Internet connectivity has come a long way in the past few years, moving from dial-up to ADSL and then onto fibre optic broadband. The ever increasing consumption of the internet is driving the development of faster and more efficient ways to provide connectivity, unfortunately there’s an upgrade and download bias.
The speed of the fibre optic rollout has come under heavy criticism from the media and businesses that are pushing their ADSL line to its limits. Only certain exchanges and street cabinets will be fibre enabled and although some of them will have an estimated date for the upgrade, this can often be postponed at the last minute.
The years of network infrastructure catering to internet consumers has definitely created a ceiling for companies that want to make cost savings with hosted solutions, but don’t have the upload speed to use them effectively.
As businesses capitalise on the benefits of cloud solutions such as data backup, servers and unified communication suites, the typical 1Mbps upload speed from ADSL becomes an issue. Upgrading business internet connections to fibre optic can double the download speed but the biggest impact is the increase in upload speeds.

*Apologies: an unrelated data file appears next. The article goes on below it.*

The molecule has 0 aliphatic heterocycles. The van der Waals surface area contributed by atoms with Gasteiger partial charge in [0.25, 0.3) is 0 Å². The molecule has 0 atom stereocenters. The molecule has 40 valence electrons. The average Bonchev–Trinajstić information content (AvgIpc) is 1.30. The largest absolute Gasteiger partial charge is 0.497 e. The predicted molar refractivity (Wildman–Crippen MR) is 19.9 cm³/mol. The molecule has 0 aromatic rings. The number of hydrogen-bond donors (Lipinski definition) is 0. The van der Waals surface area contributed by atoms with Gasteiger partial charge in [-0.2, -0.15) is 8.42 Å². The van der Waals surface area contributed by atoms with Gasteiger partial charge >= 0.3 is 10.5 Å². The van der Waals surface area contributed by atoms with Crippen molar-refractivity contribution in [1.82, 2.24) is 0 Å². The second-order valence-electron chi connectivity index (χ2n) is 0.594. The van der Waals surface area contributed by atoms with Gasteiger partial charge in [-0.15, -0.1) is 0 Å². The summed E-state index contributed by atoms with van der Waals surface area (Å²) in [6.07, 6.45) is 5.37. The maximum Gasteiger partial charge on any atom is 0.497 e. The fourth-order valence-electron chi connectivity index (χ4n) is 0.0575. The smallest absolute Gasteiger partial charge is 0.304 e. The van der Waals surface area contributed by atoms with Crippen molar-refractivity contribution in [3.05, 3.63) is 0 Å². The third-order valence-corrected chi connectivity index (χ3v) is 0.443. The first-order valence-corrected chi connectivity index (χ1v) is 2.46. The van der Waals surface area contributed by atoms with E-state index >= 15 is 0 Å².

Where fibre optic isn’t available, businesses have opted for Ethernet in the first mile or even leased lines to boost upload speeds, with the added benefit of an uncontended line.
1.4 terabit connection
Recently Alcatel-Lucent and BT achieved download speeds of 1.4 terabits per second but this only reinforces the bias of improving download speed above all else. Oliver Johnson, chief executive of broadband analyst firm Point Topic said “the trade-off is, the more you squeeze into a fibre line, the more potential there is for interference and for error.”
Imagine the benefits for businesses if resources were focused on improving upload speeds, stability and reliability.
In the hopefully not-so-distant-future, business across the UK could be achieving symmetrical upload and download speeds of up to 100 Mbps, creating even faster and more efficient business practices.